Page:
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NYS Historic
House, Site
74 John Street, Kingston, NY, USA
41.9335456, -74.02080869999998
Grant Recipient
Ulster County Clerk's Office
Historic Marker



BETWEEN CA. 1663 - CA. 1775,

The intersection of John and Crown Streets in Kingston, NY is known as The Four Corners. This intersection has pre-revolutionary stone houses on all four corners: the Matthewis Persen House, Dr. Matthew Jansen House, Kingston Academy, and the Franz Roggen House.

The Jansen House is the earliest of the intersection’s buildings, dating to the mid-17th century. The earliest documents attesting to its existence are court records in Dutch, from 1663 and 1667. At that time, Kingston was known as Wiltwyck and was part of the Dutch colony of New Amsterdam. These records show transactions that took place following the death of the house’s original owner, Mathys Jansen. Upon his death, the house was loaned by the guardians of Jansen’s children to Evert Pels in 1663 for payment in kind. Four years later, in 1667, the house was inherited by Mattys Mattysen, Jansen’s son, as part of the division of his estate.

When the British razed Kingston in 1777 during the American War of Independence, the Jansen House was burned down. It was rebuilt again in 1790. During the buildings long life, it was commonly referred to as the “house of doctors”, as the building hosted the office of many local doctors. A 20th century legend circulates that the building houses a secret trap door activated by a pulley system which is hidden behind false panels next to a fireplace. Supposedly a former resident doctor demonstrated the contraptions, but as the main section of the house hasn’t required renovation in recent decades, this has never been investigated. As of 2013, the owner of the Jansen House had intentions to rent the building as a private residence or a bed and breakfast. (Medenbach, 2013)

The Persen House is the next oldest, existing since at least 1698, when Ulster County court records indicate an indenture transferring the building from Thomas Hall to Teunis Tappen. The Persen House was named after its longest resident, Matthewis Persen, and served as a private residence until it was acquired by the Ulster County in 1914. The building went through five stages of development, with stone additions augmenting the original simple wood home. In 1999 an architectural investigation of the house uncovered nearly 20,000 artifacts, which were carefully catalogued with many put on public display in the house as of 2013. (Medenbach, 2013)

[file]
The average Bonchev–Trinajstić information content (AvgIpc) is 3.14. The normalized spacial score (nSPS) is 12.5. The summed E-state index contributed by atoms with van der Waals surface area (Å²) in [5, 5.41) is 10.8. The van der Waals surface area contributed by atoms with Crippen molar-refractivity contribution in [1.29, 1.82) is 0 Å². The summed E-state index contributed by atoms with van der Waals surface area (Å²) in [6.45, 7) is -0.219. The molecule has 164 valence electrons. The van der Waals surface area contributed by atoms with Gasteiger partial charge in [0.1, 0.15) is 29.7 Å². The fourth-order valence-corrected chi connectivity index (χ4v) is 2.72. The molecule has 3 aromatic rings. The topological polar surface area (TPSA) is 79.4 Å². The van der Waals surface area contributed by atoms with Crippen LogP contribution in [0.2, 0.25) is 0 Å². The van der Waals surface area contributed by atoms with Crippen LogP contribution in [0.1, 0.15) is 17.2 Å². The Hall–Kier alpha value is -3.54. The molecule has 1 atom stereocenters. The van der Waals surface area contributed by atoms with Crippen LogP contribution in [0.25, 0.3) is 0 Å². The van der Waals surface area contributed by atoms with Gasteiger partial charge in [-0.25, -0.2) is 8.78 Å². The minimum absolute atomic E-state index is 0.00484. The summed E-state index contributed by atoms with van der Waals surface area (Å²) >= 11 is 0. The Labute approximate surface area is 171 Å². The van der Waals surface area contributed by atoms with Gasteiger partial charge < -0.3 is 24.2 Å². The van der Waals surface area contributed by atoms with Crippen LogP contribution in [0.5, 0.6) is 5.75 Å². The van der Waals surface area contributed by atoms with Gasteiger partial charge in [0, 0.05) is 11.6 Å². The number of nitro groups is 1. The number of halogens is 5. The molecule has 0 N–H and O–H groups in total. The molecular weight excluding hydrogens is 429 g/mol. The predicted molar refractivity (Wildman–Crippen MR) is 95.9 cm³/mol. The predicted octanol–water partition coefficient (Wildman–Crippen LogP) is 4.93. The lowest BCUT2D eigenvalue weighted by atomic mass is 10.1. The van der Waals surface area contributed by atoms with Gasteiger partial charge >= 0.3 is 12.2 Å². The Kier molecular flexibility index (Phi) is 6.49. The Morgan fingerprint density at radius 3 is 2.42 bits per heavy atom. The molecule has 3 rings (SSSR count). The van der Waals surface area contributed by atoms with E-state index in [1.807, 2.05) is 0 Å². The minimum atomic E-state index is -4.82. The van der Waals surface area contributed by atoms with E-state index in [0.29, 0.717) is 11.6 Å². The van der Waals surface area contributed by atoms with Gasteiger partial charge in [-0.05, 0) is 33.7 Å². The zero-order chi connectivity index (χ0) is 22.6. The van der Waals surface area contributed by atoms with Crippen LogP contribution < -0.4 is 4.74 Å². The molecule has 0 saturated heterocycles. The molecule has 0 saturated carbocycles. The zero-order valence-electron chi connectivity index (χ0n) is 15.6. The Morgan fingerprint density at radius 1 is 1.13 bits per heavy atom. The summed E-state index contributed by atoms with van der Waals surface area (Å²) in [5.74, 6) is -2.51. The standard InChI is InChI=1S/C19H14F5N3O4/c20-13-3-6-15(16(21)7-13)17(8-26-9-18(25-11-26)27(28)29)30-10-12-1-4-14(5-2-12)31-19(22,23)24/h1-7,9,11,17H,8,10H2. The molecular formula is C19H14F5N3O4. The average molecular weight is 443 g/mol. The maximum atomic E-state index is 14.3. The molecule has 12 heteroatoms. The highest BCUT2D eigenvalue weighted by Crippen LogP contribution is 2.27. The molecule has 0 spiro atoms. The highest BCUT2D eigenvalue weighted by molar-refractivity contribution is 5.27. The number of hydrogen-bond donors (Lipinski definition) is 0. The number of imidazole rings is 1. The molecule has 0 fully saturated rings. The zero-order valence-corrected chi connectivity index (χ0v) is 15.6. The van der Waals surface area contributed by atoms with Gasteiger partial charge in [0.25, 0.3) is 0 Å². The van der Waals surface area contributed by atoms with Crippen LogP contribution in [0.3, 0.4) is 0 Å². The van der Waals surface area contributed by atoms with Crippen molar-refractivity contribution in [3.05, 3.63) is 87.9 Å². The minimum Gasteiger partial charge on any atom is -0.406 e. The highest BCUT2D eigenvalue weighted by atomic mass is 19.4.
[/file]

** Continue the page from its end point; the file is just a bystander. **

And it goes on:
For nearly 200 years, the Roggen family occupied the house that shares their name. (Medenbach, 2013) Built in 1752, one of the earliest records of this building is a mortgage document from 1767 which transferred ownership of the house to Francis Roggen and his heirs on condition of paying off the mortgage plus interest by June 1768. After the house was burnt by the British in 1777, some of its walls remained standing, and its beams were reportedly used as gallows. Later after the house was rebuilt, the second floor closet was reportedly used to shelter runaway slaves travelling the Underground Railroad. As of 2013, the house hosted office spaces, including for a securities firm as well as for then NYS Senator, Cecilia Tkaczyk. (Medenbach, 2013)

In 1890, the Kingston Academy celebrated its 117th anniversary as an institution. (Kingston Weekly Freeman and Journal, 1890) This school began its life in the building that retains its name on the Four Corners. The Academy’s board of trustees began appropriating funds and making inquiries for a new building in 1773, according to the minutes of their meetings. In 1774, the building was completed, though only three years later it was burned when the British razed the town. However, unlike some of the other buildings on this intersection, the Kingston Academy was reopened after only five months. In 1830 the building was closed and the Academy relocated to another building. In place of the school, various businesses occupied the former Kingston Academy building, including a carpenter’s shop, a newspaper office, a Sears, and a number of restaurants. As of 2013, the first floor was being renovated by the owner, while the second floor remained occupied by the WGHQ radio station offices. (Medenbach, 2013)

The Four Corners in Kingston is the only intersection in the country with intact pre-Revolutionary War buildings on every corner. (Medenbach, 2013) A historic marker, funded by the William G. Pomeroy Foundation, was erected in 2018 to recognize the unique legacy of these buildings.